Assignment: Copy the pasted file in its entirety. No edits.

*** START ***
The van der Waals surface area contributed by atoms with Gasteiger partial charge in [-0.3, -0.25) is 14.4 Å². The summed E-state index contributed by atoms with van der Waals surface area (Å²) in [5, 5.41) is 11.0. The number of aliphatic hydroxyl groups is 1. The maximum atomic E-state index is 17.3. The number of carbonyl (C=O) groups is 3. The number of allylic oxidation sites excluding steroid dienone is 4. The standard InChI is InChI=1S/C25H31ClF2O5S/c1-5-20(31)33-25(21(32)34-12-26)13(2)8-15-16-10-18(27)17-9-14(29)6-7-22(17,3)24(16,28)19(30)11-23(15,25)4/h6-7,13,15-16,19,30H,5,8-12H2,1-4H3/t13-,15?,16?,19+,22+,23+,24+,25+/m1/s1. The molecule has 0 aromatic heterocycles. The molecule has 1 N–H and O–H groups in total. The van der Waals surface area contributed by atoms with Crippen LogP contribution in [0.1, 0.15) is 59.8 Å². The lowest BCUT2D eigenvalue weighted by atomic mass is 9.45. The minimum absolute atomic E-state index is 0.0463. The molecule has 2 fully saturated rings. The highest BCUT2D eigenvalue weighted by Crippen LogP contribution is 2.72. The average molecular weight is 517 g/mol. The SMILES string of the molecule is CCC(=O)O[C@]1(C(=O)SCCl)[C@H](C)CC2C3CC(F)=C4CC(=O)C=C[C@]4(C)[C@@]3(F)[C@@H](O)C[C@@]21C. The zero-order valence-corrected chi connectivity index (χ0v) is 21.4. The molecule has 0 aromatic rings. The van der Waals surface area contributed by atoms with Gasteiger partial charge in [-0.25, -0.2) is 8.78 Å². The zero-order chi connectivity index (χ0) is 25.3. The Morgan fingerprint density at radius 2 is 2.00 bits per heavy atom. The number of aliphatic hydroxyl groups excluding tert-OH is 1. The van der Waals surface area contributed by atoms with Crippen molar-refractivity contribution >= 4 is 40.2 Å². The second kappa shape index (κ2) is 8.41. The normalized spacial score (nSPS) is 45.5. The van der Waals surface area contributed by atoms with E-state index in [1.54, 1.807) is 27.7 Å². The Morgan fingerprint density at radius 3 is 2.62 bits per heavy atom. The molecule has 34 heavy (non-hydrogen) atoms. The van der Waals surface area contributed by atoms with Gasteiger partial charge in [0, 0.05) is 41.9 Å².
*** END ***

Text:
The van der Waals surface area contributed by atoms with Gasteiger partial charge in [-0.3, -0.25) is 14.4 Å². The summed E-state index contributed by atoms with van der Waals surface area (Å²) in [5, 5.41) is 11.0. The number of aliphatic hydroxyl groups is 1. The maximum atomic E-state index is 17.3. The number of carbonyl (C=O) groups is 3. The number of allylic oxidation sites excluding steroid dienone is 4. The standard InChI is InChI=1S/C25H31ClF2O5S/c1-5-20(31)33-25(21(32)34-12-26)13(2)8-15-16-10-18(27)17-9-14(29)6-7-22(17,3)24(16,28)19(30)11-23(15,25)4/h6-7,13,15-16,19,30H,5,8-12H2,1-4H3/t13-,15?,16?,19+,22+,23+,24+,25+/m1/s1. The molecule has 0 aromatic heterocycles. The molecule has 1 N–H and O–H groups in total. The van der Waals surface area contributed by atoms with Crippen LogP contribution in [0.1, 0.15) is 59.8 Å². The lowest BCUT2D eigenvalue weighted by atomic mass is 9.45. The minimum absolute atomic E-state index is 0.0463. The molecule has 2 fully saturated rings. The highest BCUT2D eigenvalue weighted by Crippen LogP contribution is 2.72. The average molecular weight is 517 g/mol. The SMILES string of the molecule is CCC(=O)O[C@]1(C(=O)SCCl)[C@H](C)CC2C3CC(F)=C4CC(=O)C=C[C@]4(C)[C@@]3(F)[C@@H](O)C[C@@]21C. The zero-order valence-corrected chi connectivity index (χ0v) is 21.4. The molecule has 0 aromatic rings. The van der Waals surface area contributed by atoms with Gasteiger partial charge in [-0.25, -0.2) is 8.78 Å². The zero-order chi connectivity index (χ0) is 25.3. The Morgan fingerprint density at radius 2 is 2.00 bits per heavy atom. The number of aliphatic hydroxyl groups excluding tert-OH is 1. The van der Waals surface area contributed by atoms with Crippen molar-refractivity contribution >= 4 is 40.2 Å². The second kappa shape index (κ2) is 8.41. The normalized spacial score (nSPS) is 45.5. The van der Waals surface area contributed by atoms with E-state index in [1.54, 1.807) is 27.7 Å². The Morgan fingerprint density at radius 3 is 2.62 bits per heavy atom. The molecule has 34 heavy (non-hydrogen) atoms. The van der Waals surface area contributed by atoms with Gasteiger partial charge in [0, 0.05) is 41.9 Å².